Binh Pho is a Vietnamese artist who was imprisoned in a re-education camp for refusing to accept the Communist government after the fall of Saigon in 1975. He spent a year in the camp, as he writes, “to supposedly get my brain-washed.” After four failed attempts to escape Vietnam, he and 38 other “boat people” made it to Malaysia on September 29, 1978. It wasn’t until another eight months that he was reunited with his family, who had successfully escaped Vietnam and were living in the United States.
Binh Pho now lives in Maple Park, 60 miles west of Chicago, where he creates wooden sculptures and furniture. His artwork is heavily influenced by his experiences in Vietnam and as a refugee. In one piece the Rotarian told me about, Binh Pho recreates the view he saw from his prison cell to the outside world. Four seasons pass; the weather changes, but the landscape stays the same. The artist writes:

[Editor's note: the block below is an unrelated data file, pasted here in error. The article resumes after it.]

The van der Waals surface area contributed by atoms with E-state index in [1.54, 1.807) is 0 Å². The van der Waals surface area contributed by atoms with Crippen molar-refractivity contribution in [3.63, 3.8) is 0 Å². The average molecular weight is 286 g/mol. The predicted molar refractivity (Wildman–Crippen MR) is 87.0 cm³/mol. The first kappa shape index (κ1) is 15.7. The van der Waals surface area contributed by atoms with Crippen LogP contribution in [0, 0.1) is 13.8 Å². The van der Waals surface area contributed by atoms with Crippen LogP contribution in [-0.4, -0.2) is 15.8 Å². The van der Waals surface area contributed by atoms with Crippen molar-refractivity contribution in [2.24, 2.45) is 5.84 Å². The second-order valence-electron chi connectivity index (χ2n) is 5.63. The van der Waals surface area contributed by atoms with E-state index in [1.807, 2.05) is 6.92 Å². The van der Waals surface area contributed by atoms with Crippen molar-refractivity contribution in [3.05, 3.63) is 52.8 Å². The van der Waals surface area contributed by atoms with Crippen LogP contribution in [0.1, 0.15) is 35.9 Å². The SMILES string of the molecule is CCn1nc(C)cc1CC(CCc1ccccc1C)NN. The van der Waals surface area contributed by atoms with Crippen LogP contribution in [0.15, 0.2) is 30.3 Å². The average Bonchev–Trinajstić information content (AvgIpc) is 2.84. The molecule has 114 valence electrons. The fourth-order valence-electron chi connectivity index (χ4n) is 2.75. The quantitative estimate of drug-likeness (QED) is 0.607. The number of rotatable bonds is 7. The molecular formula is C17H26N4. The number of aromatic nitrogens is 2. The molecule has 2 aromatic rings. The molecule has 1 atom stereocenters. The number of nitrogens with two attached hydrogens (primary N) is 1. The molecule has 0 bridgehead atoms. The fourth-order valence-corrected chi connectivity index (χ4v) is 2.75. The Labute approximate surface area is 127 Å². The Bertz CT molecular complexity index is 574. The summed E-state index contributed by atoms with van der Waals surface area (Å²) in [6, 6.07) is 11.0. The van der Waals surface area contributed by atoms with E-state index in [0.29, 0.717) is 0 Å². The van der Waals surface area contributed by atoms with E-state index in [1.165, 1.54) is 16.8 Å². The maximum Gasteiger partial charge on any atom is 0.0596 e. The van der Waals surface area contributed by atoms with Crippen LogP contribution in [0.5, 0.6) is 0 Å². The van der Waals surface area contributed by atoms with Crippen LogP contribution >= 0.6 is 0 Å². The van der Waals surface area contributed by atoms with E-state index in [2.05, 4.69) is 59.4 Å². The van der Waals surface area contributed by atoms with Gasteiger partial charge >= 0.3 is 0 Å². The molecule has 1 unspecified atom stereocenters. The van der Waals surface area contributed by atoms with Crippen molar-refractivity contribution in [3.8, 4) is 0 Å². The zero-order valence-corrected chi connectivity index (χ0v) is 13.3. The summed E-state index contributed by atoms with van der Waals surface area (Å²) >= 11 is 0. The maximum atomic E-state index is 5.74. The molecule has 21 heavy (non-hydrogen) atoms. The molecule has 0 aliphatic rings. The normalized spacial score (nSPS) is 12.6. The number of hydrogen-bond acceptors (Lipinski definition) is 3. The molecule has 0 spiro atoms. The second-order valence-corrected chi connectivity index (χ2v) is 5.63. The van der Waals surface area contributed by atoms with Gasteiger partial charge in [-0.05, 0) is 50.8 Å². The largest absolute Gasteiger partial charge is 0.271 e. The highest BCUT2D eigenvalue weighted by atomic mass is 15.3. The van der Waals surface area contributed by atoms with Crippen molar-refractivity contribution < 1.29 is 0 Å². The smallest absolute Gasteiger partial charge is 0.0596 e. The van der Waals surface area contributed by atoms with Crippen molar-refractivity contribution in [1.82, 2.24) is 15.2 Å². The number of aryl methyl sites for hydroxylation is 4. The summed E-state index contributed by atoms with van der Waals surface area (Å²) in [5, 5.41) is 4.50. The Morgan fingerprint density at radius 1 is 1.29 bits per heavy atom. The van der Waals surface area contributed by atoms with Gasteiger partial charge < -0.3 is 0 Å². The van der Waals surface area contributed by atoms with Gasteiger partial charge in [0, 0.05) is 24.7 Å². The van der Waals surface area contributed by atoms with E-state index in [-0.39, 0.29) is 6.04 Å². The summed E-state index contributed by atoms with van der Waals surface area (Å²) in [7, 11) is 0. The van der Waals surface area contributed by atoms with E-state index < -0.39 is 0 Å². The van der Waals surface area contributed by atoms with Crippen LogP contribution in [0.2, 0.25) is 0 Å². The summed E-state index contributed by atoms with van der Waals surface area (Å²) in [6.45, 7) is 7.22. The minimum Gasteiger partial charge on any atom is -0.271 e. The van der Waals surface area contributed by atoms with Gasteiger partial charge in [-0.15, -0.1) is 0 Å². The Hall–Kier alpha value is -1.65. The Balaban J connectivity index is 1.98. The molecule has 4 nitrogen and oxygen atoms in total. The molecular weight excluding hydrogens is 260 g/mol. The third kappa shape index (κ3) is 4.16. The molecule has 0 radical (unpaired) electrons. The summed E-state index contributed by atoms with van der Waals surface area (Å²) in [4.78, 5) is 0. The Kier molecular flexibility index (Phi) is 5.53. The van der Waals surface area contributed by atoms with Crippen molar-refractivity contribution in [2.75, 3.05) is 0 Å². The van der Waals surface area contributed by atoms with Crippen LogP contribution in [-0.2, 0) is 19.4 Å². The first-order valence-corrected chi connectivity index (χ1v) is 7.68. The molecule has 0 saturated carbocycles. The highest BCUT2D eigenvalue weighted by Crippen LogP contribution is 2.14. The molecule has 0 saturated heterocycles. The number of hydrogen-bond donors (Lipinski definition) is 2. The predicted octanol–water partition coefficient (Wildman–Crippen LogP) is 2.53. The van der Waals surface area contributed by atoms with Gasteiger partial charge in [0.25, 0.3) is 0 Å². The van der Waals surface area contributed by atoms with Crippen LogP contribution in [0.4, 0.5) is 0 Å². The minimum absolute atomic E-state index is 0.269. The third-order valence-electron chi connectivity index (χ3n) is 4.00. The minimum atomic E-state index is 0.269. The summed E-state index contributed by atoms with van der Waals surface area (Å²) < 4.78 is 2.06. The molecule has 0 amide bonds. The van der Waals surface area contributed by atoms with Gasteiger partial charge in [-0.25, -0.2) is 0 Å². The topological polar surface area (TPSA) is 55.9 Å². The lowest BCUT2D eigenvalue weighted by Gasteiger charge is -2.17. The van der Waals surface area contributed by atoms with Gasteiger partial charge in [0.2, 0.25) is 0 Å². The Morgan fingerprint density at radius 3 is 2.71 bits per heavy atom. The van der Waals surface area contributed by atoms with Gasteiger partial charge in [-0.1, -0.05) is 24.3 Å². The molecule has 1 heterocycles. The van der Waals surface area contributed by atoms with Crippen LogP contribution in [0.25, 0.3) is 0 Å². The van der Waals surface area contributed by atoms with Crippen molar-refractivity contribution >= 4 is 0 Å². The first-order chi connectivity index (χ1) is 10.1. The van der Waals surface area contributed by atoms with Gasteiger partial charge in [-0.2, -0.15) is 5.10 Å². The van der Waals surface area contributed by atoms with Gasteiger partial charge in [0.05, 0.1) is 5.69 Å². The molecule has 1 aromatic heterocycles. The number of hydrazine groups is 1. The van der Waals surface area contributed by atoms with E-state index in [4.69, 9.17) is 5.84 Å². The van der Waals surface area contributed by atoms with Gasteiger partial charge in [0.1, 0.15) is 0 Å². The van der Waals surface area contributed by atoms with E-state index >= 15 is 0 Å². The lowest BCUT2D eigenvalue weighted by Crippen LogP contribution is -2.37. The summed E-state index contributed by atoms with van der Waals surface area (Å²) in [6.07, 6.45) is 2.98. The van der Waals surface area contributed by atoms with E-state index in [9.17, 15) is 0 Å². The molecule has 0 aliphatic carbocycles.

There was a period of time that I looked through the window and asked myself the question,”What is it like on the other side of that window?” I then just let my imagination go.
The shadows of the Vietnam War stretch far. They reach well beyond the families suffering from dioxin poisoning in Vietnam to the shores of this country and into its quietest of suburbs.
An investigation conducted by the Orange County Register found that 1 million people were imprisoned without formal trials after the fall of Saigon, with one in three South Vietnamese families having a relative in a re-education camp. The US State Department reports that 34,641 former prisoners found a new home in America after leaving the camps. Others were not so lucky. Studies have estimated that 165,000 people died in the camps.